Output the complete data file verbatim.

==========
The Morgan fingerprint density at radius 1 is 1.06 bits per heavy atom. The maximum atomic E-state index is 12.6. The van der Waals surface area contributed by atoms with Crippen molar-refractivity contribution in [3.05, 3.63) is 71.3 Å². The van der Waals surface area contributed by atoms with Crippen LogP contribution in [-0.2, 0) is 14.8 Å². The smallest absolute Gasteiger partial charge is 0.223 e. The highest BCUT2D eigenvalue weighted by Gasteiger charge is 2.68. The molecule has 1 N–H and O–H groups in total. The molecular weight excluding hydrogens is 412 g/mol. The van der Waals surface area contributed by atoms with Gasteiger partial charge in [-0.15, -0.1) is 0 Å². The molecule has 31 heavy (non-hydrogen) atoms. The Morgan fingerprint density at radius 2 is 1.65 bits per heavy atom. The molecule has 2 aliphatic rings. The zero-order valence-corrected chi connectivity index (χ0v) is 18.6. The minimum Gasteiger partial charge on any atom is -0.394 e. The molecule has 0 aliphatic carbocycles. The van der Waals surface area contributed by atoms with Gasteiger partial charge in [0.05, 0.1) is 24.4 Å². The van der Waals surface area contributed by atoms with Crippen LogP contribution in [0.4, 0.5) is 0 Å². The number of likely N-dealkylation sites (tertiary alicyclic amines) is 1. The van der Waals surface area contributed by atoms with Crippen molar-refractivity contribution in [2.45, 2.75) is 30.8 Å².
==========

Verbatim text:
The Morgan fingerprint density at radius 1 is 1.06 bits per heavy atom. The maximum atomic E-state index is 12.6. The van der Waals surface area contributed by atoms with Crippen molar-refractivity contribution in [3.05, 3.63) is 71.3 Å². The van der Waals surface area contributed by atoms with Crippen LogP contribution in [-0.2, 0) is 14.8 Å². The smallest absolute Gasteiger partial charge is 0.223 e. The highest BCUT2D eigenvalue weighted by Gasteiger charge is 2.68. The molecule has 1 N–H and O–H groups in total. The molecular weight excluding hydrogens is 412 g/mol. The van der Waals surface area contributed by atoms with Gasteiger partial charge in [-0.15, -0.1) is 0 Å². The molecule has 31 heavy (non-hydrogen) atoms. The Morgan fingerprint density at radius 2 is 1.65 bits per heavy atom. The molecule has 2 aliphatic rings. The zero-order valence-corrected chi connectivity index (χ0v) is 18.6. The minimum Gasteiger partial charge on any atom is -0.394 e. The molecule has 0 aliphatic carbocycles. The van der Waals surface area contributed by atoms with Gasteiger partial charge in [0.05, 0.1) is 24.4 Å². The van der Waals surface area contributed by atoms with Crippen LogP contribution in [0.4, 0.5) is 0 Å². The number of likely N-dealkylation sites (tertiary alicyclic amines) is 1. The van der Waals surface area contributed by atoms with Crippen molar-refractivity contribution in [2.45, 2.75) is 30.8 Å².